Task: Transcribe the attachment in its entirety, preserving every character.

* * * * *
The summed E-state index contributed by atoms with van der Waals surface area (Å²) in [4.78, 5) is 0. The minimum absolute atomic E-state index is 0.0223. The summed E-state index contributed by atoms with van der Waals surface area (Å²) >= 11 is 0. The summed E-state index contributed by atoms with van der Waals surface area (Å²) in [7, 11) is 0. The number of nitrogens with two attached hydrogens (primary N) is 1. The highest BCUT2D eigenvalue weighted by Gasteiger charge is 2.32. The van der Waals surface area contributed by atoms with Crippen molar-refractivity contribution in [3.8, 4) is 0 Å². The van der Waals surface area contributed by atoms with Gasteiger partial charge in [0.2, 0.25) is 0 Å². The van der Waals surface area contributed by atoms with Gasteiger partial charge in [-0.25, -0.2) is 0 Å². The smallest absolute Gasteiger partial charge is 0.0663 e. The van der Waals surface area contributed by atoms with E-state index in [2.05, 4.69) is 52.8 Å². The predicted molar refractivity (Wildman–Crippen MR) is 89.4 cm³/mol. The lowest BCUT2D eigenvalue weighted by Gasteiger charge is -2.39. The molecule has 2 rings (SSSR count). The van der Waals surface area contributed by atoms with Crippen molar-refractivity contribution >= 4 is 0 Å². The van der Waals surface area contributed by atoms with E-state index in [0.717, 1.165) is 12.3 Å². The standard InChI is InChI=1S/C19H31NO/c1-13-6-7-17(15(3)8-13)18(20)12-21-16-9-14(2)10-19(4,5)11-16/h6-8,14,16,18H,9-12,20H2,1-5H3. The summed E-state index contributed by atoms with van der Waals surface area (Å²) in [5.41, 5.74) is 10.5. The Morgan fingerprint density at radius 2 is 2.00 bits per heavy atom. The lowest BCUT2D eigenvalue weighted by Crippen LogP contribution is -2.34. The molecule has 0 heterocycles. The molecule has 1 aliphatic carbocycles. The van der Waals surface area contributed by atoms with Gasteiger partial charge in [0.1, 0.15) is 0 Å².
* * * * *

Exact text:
The summed E-state index contributed by atoms with van der Waals surface area (Å²) in [4.78, 5) is 0. The minimum absolute atomic E-state index is 0.0223. The summed E-state index contributed by atoms with van der Waals surface area (Å²) >= 11 is 0. The summed E-state index contributed by atoms with van der Waals surface area (Å²) in [7, 11) is 0. The number of nitrogens with two attached hydrogens (primary N) is 1. The highest BCUT2D eigenvalue weighted by Gasteiger charge is 2.32. The van der Waals surface area contributed by atoms with Crippen molar-refractivity contribution in [3.8, 4) is 0 Å². The van der Waals surface area contributed by atoms with Gasteiger partial charge in [0.2, 0.25) is 0 Å². The van der Waals surface area contributed by atoms with Gasteiger partial charge in [-0.25, -0.2) is 0 Å². The smallest absolute Gasteiger partial charge is 0.0663 e. The van der Waals surface area contributed by atoms with E-state index in [2.05, 4.69) is 52.8 Å². The predicted molar refractivity (Wildman–Crippen MR) is 89.4 cm³/mol. The lowest BCUT2D eigenvalue weighted by Gasteiger charge is -2.39. The molecule has 2 rings (SSSR count). The van der Waals surface area contributed by atoms with Crippen molar-refractivity contribution >= 4 is 0 Å². The van der Waals surface area contributed by atoms with E-state index in [0.717, 1.165) is 12.3 Å². The standard InChI is InChI=1S/C19H31NO/c1-13-6-7-17(15(3)8-13)18(20)12-21-16-9-14(2)10-19(4,5)11-16/h6-8,14,16,18H,9-12,20H2,1-5H3. The summed E-state index contributed by atoms with van der Waals surface area (Å²) in [5.41, 5.74) is 10.5. The Morgan fingerprint density at radius 2 is 2.00 bits per heavy atom. The lowest BCUT2D eigenvalue weighted by Crippen LogP contribution is -2.34. The molecule has 0 heterocycles. The molecule has 1 aliphatic carbocycles. The van der Waals surface area contributed by atoms with Gasteiger partial charge in [0.1, 0.15) is 0 Å².